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but the country that has to stop it and that has to avoid it in the

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first place the further escalation is Russia. All of us, western

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countries, EU, has to work very hard and demonstrate strength in face of

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the Russian invasion. On that basis, Matt Hancock, how much strength

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should the Government be showing? He talked about the military option. Is

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that true? I think it's absolutely vital to try to de-escalate this

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crisis and that's been the goal of the Government throughout. That

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does, of course, involve considering economic and targeted sanctions.

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Military is off the table? There is no way that will happen? We have

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been trying throughout to de-escalate the crisis. Terms of

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economic sanctions, how far should the Government go, because so far

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it's proven totally useless in terms of persuading Vladimir Putin to back

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down? Think one of the -- I think one of the moments at which he took

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a pause was when the stock market opened and it fell 10% last Monday.

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I think you can see the impact of economic consequences, even though

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that wasn't as a direct consequence of action. It was temporary, because

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it pulled back and recovered? Who knows what the reasons for that are,

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because they may have seen at that point the conflict

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December-escalating. It wasn't direct action from the West or

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Government that forced his hand. What would? We have been absolutely

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clear that we are happeny to consider and meet -- need to

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consider further consequences, not least as the ambassador said, should

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this - What are they? What would do it? You've got the referendum on

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Sunday and after Sunday unless things change dramatically, Crimea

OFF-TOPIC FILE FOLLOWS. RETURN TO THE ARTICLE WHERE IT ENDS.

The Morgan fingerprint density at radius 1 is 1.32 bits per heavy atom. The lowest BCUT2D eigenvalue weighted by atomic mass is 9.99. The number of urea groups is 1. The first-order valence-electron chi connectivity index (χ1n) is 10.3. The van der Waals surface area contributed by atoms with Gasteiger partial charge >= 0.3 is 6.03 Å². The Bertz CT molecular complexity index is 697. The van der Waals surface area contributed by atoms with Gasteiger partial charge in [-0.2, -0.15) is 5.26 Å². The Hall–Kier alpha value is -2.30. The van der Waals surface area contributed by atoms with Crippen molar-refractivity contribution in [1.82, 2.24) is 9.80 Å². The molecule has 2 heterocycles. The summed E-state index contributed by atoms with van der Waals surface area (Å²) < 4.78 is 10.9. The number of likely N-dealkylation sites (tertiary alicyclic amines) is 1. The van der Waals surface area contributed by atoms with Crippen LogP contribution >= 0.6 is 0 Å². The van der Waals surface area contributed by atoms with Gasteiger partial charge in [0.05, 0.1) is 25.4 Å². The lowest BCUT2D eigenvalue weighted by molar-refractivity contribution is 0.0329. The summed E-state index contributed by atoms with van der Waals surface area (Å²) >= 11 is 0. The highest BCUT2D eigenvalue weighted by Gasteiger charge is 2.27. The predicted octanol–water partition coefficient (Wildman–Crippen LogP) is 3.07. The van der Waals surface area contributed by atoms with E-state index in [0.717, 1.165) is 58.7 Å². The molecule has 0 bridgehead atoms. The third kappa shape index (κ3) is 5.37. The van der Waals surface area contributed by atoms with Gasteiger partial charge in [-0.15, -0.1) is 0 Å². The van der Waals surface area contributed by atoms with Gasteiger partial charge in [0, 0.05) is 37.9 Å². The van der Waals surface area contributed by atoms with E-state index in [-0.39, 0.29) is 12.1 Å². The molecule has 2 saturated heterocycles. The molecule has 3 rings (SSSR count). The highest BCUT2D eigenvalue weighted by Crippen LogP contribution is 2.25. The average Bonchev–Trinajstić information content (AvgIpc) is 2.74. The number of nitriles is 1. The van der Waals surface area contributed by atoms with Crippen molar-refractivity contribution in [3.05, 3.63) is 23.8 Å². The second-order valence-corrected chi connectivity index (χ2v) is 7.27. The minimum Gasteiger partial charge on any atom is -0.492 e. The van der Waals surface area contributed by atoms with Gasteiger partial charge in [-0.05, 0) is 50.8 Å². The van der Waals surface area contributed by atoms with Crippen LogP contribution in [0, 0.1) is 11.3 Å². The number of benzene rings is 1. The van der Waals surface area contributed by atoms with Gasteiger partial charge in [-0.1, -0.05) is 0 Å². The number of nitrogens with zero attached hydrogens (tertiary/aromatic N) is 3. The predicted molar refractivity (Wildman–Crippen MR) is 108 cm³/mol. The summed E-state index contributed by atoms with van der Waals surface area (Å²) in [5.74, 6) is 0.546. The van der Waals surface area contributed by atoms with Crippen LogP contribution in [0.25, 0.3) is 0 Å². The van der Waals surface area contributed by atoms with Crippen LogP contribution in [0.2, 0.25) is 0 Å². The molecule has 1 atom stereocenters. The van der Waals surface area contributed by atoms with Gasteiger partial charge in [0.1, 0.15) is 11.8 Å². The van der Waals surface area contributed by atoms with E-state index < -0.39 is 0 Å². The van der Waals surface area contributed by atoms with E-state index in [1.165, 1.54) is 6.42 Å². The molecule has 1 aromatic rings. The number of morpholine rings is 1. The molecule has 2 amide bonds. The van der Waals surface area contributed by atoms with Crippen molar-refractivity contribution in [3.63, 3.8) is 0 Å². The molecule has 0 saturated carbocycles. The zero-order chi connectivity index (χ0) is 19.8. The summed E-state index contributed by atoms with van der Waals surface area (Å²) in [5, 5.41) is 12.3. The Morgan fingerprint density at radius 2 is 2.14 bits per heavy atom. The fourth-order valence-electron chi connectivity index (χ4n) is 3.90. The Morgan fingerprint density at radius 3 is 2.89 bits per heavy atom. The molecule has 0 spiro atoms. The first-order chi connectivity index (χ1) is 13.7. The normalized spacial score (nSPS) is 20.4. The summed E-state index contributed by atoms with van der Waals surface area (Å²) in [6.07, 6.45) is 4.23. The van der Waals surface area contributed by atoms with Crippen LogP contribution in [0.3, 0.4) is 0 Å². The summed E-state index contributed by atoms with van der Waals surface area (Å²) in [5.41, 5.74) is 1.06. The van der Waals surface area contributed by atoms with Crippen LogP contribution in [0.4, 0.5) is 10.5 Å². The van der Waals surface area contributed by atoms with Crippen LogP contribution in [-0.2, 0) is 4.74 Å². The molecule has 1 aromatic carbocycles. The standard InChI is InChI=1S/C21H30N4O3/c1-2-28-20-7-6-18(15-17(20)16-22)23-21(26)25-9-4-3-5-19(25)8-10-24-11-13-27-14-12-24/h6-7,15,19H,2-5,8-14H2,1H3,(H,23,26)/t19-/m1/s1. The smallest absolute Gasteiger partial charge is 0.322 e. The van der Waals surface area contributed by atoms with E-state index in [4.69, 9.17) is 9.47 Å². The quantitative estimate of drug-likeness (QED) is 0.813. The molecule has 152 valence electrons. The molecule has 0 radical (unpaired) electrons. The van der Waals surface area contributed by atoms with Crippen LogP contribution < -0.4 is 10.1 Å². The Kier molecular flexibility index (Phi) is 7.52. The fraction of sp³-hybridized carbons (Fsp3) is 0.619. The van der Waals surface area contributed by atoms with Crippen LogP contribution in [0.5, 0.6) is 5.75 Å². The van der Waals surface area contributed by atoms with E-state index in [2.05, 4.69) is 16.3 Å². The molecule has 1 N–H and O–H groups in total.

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goes back to Russia. As you said in interviewing the ambassador, there

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are targeted interventions and you will understand why we don't want to

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show our hand too early. Should the Government be tougher? Would Labour

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be tougher? We supported what they've done and said in the

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statement that we had on Monday after the EU council that we were

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supportive of what the Government had done, but we don't want them to

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take things off the tail. We want them - You would have some sort of

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military action? It doesn't help to speculate in diplomatic terms about

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what consequences might be. What you have to do is do the work to ensure

:21:14.:21:20.

that you can create a proper united approach among NATO and the allies

:21:21.:21:25.

around and that's going on, but I think that Putin isn't going to be

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worried by us stopping indulliging in -- indulging about talks or not

:21:36.:21:39.

going to Sochi or the G8. It's not going to do it, so I think we need

:21:40.:21:45.

to put in place a situation where the crisis can be de-escalated, but

:21:46.:21:49.

at the same time we have to ensure that the NATO allies are in step

:21:50.:22:00.

with each other. It's a gross violation of international law and

:22:01.:22:02.

the treaties that they've signed with the Ukraine. It can't go

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unpunished and I think the Prime Minister's going to have to think

:22:08.:22:11.

about other actions that are slightly more serious than stopping

:22:12.:22:18.

talks about visas. It's clear that's not going to make a difference. We

:22:19.:22:21.

had a Russian journalist on yesterday. He said Putin doesn't